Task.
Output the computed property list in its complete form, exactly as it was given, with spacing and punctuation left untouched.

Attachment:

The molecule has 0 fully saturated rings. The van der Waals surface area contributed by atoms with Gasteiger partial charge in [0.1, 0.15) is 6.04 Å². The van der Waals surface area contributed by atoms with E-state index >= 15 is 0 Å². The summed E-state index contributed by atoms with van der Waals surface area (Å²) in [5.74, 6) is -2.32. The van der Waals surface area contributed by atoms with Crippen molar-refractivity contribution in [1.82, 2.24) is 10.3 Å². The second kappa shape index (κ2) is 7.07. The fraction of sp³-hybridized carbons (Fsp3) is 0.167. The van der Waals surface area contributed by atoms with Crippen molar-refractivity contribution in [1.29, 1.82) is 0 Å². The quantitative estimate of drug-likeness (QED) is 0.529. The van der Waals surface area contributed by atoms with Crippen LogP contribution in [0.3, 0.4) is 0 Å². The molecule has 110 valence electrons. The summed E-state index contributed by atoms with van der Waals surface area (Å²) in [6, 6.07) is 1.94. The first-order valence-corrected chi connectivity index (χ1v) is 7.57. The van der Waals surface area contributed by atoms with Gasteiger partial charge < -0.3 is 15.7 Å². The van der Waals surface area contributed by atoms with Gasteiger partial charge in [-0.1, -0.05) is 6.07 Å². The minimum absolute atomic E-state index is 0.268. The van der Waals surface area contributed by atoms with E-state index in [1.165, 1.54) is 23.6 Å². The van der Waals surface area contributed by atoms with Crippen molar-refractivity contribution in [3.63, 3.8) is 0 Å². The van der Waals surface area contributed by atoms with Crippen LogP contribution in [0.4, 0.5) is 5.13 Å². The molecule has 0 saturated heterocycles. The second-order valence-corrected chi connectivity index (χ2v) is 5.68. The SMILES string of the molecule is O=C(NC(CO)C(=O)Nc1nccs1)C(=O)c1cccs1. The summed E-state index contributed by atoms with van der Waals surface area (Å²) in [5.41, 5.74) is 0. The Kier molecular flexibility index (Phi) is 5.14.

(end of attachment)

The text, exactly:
The molecule has 0 fully saturated rings. The van der Waals surface area contributed by atoms with Gasteiger partial charge in [0.1, 0.15) is 6.04 Å². The van der Waals surface area contributed by atoms with E-state index >= 15 is 0 Å². The summed E-state index contributed by atoms with van der Waals surface area (Å²) in [5.74, 6) is -2.32. The van der Waals surface area contributed by atoms with Crippen molar-refractivity contribution in [1.82, 2.24) is 10.3 Å². The second kappa shape index (κ2) is 7.07. The fraction of sp³-hybridized carbons (Fsp3) is 0.167. The van der Waals surface area contributed by atoms with Crippen molar-refractivity contribution in [1.29, 1.82) is 0 Å². The quantitative estimate of drug-likeness (QED) is 0.529. The van der Waals surface area contributed by atoms with Crippen LogP contribution in [0.3, 0.4) is 0 Å². The molecule has 110 valence electrons. The summed E-state index contributed by atoms with van der Waals surface area (Å²) in [6, 6.07) is 1.94. The first-order valence-corrected chi connectivity index (χ1v) is 7.57. The van der Waals surface area contributed by atoms with Gasteiger partial charge < -0.3 is 15.7 Å². The van der Waals surface area contributed by atoms with Gasteiger partial charge in [-0.1, -0.05) is 6.07 Å². The minimum absolute atomic E-state index is 0.268. The van der Waals surface area contributed by atoms with E-state index in [1.165, 1.54) is 23.6 Å². The van der Waals surface area contributed by atoms with Crippen molar-refractivity contribution in [3.63, 3.8) is 0 Å². The van der Waals surface area contributed by atoms with Crippen LogP contribution in [0.4, 0.5) is 5.13 Å². The molecule has 0 saturated heterocycles. The second-order valence-corrected chi connectivity index (χ2v) is 5.68. The SMILES string of the molecule is O=C(NC(CO)C(=O)Nc1nccs1)C(=O)c1cccs1. The summed E-state index contributed by atoms with van der Waals surface area (Å²) in [5.41, 5.74) is 0. The Kier molecular flexibility index (Phi) is 5.14.